Blue Poison Dart Frogs

Blue Poison Dart Frogs


Latin name: Dendrobates tinctorius azureus

Its bright blue skin, usually darker around its limbs and stomach, serves as a warning to predators. The glands of poisonous alkaloids are a defense mechanism to potential predators. These poisons paralyze and sometimes kill the predator.

They have black spots that are unique to each frog, enabling individuals to be identified. This species of frog has a distinctive hunch-backed posture.

Native Home: The Blue Poison Dart Frog is found in the forests surrounded by the Sipaliwini savanna, which is located in southern Suriname and adjacent far northern Brazil.

Size:  The Blue Poison Dart Frog is a medium-sized frog that weighs about 8 g and grows to 3.0-4.5 cm in length. Females are larger and about half a centimeter longer than males, but males have larger toes.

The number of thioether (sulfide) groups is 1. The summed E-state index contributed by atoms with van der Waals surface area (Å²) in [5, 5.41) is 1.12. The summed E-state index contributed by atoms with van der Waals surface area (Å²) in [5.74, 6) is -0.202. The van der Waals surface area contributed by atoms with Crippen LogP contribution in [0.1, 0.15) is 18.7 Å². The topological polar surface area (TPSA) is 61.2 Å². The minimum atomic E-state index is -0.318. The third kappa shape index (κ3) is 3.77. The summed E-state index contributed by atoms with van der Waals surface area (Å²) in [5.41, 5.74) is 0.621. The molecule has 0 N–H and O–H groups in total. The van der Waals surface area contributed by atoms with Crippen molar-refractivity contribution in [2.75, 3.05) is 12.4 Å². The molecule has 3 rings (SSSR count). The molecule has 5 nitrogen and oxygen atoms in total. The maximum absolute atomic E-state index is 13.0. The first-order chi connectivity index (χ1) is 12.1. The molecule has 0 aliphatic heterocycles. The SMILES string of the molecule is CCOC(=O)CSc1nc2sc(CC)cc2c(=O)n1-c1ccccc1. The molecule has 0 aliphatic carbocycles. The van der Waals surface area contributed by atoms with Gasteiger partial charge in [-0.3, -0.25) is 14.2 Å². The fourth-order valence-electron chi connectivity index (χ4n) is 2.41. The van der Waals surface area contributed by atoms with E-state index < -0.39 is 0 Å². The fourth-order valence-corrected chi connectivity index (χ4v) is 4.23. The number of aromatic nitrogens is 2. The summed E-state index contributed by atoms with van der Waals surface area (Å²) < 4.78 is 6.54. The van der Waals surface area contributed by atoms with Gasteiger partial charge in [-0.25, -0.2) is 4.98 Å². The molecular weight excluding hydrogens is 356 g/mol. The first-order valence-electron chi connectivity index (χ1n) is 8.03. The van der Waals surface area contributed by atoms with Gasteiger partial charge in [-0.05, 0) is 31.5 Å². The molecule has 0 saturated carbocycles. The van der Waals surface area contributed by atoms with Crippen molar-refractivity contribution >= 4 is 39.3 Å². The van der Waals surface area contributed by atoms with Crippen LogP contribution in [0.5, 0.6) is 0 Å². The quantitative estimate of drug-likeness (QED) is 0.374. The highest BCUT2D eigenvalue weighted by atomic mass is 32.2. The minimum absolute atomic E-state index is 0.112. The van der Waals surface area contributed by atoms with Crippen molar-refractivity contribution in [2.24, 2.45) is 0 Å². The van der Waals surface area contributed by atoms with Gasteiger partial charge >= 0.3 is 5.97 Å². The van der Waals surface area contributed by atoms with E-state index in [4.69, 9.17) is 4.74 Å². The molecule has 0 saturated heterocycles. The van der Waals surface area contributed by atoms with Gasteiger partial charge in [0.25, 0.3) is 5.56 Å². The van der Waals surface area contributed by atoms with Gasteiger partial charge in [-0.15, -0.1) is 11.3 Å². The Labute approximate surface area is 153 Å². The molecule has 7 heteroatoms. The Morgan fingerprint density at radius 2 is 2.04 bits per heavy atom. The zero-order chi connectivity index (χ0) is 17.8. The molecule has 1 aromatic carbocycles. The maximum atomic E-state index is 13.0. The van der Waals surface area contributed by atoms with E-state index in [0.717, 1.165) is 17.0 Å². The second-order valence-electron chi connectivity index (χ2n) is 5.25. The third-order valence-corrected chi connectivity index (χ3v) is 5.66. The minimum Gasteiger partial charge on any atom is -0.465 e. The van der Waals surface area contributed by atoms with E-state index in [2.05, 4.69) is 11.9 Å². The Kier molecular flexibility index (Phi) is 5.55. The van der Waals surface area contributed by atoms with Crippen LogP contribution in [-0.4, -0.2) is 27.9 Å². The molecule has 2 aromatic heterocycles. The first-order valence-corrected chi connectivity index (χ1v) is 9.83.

Diet: Adult Blue Poison Dart Frogs will readily consume Drosophila hydei fruit flies and pinhead crickets. All ages of poison dart frogs will enjoy springtails and isopods.

Reproduction: To find mates, the male Blue Poison Dart Frog will sit on a rock and produce quiet calls, which the females follow to track down the males. The females then physically fight over a male. The male takes the female to a quiet place by water, which becomes the site of the egg-laying. Fertilization occurs externally; once the eggs are laid, the male covers them in his sperm. Between five and 10 offspring are produced at each mating. The male takes care of the eggs, sometimes joined by the female. The eggs hatch after 14 to 18 days, and after 10 to 12 weeks the tadpoles are fully mature.

 Lifespan: Blue Poison Dart Frogs have a typical lifespan of 5-7 years in the wildand about 10 years in captivity.